Designing for the mobile web

Multiple different digital devices showing a design of a travel website

As the majority of web surfers now use their smartphones to access the internet, it's important your website provides a flawless experience on smaller screens

Working with a web designer or development agency to create a mobile presence for your company is a good first step, and a task which they should be able to complete relatively easily. You might decide to:

  • Adapt your existing website to work on mobile devices (known as 'responsive design')
  • Create a dedicated mobile website (less popular these days)
  • Develop a standalone mobile app

Create the right mobile experience

Whichever option you choose, you'll want to make sure you get what's right for your business and your website's visitors. Here are four things you should ask your web designer when it comes to creating a mobile-ready website:

1. Streamlined mobile content

Screen real estate is a fancy name for 'space', and it's limited on a smartphone. Because of this, you simply can't provide the full desktop experience on your mobile site. Instead, you need to think about what content to keep and what to leave out - plus how to present and communicate it.

The lack of space is compounded by the inconsistency of mobile browsing speeds. If a user happens to be in an area with a slow mobile internet connection, for example, web pages will take longer to load.

Your website should be designed and developed in the most economical manner. You don't have to remove all images and video, but use them carefully.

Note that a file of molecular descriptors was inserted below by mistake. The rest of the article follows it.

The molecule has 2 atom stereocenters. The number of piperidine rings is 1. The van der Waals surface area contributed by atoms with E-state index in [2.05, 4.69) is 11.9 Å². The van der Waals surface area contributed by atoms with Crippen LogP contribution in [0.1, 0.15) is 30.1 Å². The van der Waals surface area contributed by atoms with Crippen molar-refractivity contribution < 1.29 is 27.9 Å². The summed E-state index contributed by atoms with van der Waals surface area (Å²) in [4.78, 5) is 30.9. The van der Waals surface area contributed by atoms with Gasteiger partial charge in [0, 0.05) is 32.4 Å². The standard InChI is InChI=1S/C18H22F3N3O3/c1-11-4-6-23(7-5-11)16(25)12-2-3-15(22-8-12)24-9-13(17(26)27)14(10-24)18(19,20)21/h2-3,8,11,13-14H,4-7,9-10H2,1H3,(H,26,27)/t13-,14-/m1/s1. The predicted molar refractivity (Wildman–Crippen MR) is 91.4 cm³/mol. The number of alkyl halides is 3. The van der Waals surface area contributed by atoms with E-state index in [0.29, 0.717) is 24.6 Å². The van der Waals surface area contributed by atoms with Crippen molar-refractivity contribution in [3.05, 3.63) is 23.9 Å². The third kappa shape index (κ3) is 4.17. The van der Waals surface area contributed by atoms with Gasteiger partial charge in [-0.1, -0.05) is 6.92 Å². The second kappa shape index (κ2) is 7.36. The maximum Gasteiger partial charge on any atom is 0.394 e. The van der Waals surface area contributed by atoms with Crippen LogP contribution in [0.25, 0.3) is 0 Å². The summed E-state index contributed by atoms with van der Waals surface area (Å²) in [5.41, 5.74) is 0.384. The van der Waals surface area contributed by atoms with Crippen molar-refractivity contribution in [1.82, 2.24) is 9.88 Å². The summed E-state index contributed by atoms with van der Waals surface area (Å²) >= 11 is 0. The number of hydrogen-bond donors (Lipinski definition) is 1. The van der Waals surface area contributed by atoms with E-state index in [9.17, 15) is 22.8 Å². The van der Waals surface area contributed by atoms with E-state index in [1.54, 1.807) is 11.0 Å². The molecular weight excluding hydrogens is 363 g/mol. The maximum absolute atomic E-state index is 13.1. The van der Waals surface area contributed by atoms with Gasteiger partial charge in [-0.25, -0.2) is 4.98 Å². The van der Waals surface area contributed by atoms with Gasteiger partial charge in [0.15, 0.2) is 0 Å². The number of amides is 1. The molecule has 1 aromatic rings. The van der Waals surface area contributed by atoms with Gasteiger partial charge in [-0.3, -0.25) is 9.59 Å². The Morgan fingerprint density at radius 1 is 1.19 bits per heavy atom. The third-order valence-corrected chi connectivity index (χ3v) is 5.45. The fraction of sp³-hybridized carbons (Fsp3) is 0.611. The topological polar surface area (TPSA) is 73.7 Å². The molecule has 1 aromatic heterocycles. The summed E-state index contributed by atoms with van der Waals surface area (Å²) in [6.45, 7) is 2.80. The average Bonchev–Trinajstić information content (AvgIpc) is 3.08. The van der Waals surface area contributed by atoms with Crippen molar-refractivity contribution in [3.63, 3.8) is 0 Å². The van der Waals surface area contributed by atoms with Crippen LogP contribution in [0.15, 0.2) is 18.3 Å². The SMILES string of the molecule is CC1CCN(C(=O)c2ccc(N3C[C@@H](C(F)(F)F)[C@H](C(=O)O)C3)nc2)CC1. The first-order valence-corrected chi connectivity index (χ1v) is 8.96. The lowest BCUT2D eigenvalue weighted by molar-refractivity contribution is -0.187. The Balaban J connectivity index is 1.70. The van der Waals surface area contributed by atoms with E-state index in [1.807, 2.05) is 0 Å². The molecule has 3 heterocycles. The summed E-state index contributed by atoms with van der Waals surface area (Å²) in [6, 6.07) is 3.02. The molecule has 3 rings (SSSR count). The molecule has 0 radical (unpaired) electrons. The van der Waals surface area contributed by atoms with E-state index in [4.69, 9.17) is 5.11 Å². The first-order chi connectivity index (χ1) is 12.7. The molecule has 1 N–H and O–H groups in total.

2. A layout which doesn't require zooming

Again, lack of space is the biggest consideration for a mobile web designer. Your content should be easily viewable without having to zoom or resize, which can be irritating for the user. Opt for single-column pages with good, clear navigation.

This may mean your pages are longer, but most mobile devices make it easy to scroll down the page - and people are used to viewing sites in this manner.

3. Navigation that's intuitive

This is arguably the most important element of your mobile design. It will show users what they can expect to find on your site and has a big effect on how easy it is to use.

Generally speaking, horizontal navigation bars are out because the page is too narrow, and vertical menus take up too much space. So what are the options?

One idea is to repeat a vertical menu at the top and bottom of the page, so users can drill straight into the content they want. This provides plenty of space for content and makes it easy for people to navigate elsewhere.

Alternatively, many designers create 'accordion' or navigations or 'burger menus' which open on request, thus saving space. If you choose this route, test the accordion function carefully on all main mobile devices.

4. The little things

Little tweaks will make a big difference to your mobile site. For instance:

  • Don't make text too small, as this makes it hard to read on a small screen.
  • Leave space around buttons and links. Tapping a touch screen shouldn't result in the user accidentally pressing the wrong link.
  • Keep images simple to keep the image file sizes down.
  • Design buttons so they change appearance when clicked. This reassures users that they've selected the right one.

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